What did Noelvi Marte get suspended for and who else has been caught using it?

The steroid that Noelvi Marte tested positive for is a familiar one amongst baseball's cheaters.

Cincinnati Reds v St. Louis Cardinals
Cincinnati Reds v St. Louis Cardinals / Dilip Vishwanat/GettyImages

Cincinnati Reds fans were shocked by the news that Noelvi Marte received an 80 game suspension on Friday for testing positive for a performance-enhancing substance. Given that Marte was widely expected to make the Reds' Opening Day roster and be a major contributor in the lineup, to call the news a disaster may be selling it short.

The subject of PEDs has become more and more convoluted over time as the different banned substances list has grown as testing and sports authorities have improved their understanding of the ways in which athletes try to get an unfair edge. The substance that Marte got popped for, boldenone, has a lengthy history of use in baseball and, subsequently, has been the reason for some lengthy suspensions.

What is boldenone and which other players have been caught using it other than Noelvi Marte?

While some substances that are banned under MLB's performance-enhancing drugs policy are ones that are used to mask PED use, there is no ambiguity with boldenone as it is an anabolic steroid that was derived from testosterone. Funnily enough, boldenone was developed as a veterinary medication for horses and isn't approved for use in humans at all. However, that hasn't stopped it from becoming one of the PEDs of choice for those that choose to break the rules to get ahead.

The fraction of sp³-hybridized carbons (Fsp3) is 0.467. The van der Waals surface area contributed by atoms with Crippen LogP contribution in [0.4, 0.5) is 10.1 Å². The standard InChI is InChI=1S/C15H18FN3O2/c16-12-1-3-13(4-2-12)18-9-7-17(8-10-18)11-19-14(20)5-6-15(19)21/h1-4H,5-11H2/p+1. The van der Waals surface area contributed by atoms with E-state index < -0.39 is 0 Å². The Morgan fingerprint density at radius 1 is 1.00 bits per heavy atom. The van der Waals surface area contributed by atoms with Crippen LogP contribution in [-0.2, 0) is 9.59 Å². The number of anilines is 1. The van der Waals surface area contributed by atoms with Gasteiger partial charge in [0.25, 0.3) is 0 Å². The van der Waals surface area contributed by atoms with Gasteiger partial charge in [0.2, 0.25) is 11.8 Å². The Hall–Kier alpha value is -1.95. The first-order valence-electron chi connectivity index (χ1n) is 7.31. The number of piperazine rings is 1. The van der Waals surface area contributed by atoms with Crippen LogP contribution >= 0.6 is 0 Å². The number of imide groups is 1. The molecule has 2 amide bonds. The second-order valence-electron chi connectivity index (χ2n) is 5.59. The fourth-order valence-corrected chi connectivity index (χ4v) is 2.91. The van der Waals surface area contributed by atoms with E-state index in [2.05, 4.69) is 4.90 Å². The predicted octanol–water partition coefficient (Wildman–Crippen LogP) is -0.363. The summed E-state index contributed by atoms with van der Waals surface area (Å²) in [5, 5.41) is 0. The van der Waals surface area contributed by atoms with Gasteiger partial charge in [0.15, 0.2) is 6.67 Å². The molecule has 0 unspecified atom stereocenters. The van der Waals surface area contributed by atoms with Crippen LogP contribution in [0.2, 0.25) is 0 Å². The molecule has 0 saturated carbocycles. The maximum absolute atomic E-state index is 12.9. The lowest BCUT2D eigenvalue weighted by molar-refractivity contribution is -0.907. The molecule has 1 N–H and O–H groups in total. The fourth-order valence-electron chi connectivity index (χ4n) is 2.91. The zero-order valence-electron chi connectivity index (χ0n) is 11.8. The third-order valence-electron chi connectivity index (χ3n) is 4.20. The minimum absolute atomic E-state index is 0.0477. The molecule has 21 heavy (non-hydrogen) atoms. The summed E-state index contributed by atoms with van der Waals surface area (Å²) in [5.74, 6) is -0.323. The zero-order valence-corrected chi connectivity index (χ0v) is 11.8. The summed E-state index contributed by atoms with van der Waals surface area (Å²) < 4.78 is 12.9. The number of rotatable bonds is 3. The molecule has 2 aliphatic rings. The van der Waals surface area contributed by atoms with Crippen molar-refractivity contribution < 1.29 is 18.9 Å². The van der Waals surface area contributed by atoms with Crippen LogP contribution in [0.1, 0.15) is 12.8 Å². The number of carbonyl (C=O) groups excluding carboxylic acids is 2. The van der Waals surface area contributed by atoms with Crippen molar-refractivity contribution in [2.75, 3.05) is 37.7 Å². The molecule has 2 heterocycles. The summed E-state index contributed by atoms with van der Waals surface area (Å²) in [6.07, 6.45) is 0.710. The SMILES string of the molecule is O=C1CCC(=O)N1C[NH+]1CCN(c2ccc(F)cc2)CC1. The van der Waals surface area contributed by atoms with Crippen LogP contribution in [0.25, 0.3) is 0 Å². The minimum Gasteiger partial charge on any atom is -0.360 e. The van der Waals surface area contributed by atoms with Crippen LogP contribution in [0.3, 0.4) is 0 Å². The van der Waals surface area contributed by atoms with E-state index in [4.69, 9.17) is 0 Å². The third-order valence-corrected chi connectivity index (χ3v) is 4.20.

One of the most notable cases of a player using boldenone was Mets reliever Jennry Mejia who tested positive for the drug TWICE and ended up getting a lifetime ban from Major League Baseball as a three-time PED offender in 2016, although he did end up getting reinstated in 2018 and is playing in the Mexican League these days.

Another prominent example is Emmanuel Clase who got his own 80-game suspension for using boldenone in 2020. Other suspensions for using this particular steroid include Abraham Almonte, David Paulino, Jorge Bonifacio, and Francis Martes who all got 80 games or more for testing positive for it.

The reason for players using boldenone to cheat is simple: it is really good at promoting muscle growth because, again, it was designed for use on horses. Baseball isn't alone in having to deal with players taking the steroid as NFL, UFC, and various Olympic athletes have all tested positive for it. It is also a popular drug in bodybuilding, although that particular "sport" seems to encourage steroid use rather than regulate it.

In short, it appears as though Marte may have taken the dumbest of shortcuts in order to get ahead in baseball. The drug he tested positive for isn't a medication for humans, is very blatantly a PED that is easily detected, and MLB has a strong track record of catching players taking it. One can only hope that this was a momentary lapse in judgment and not indicative of a long-term character problem.

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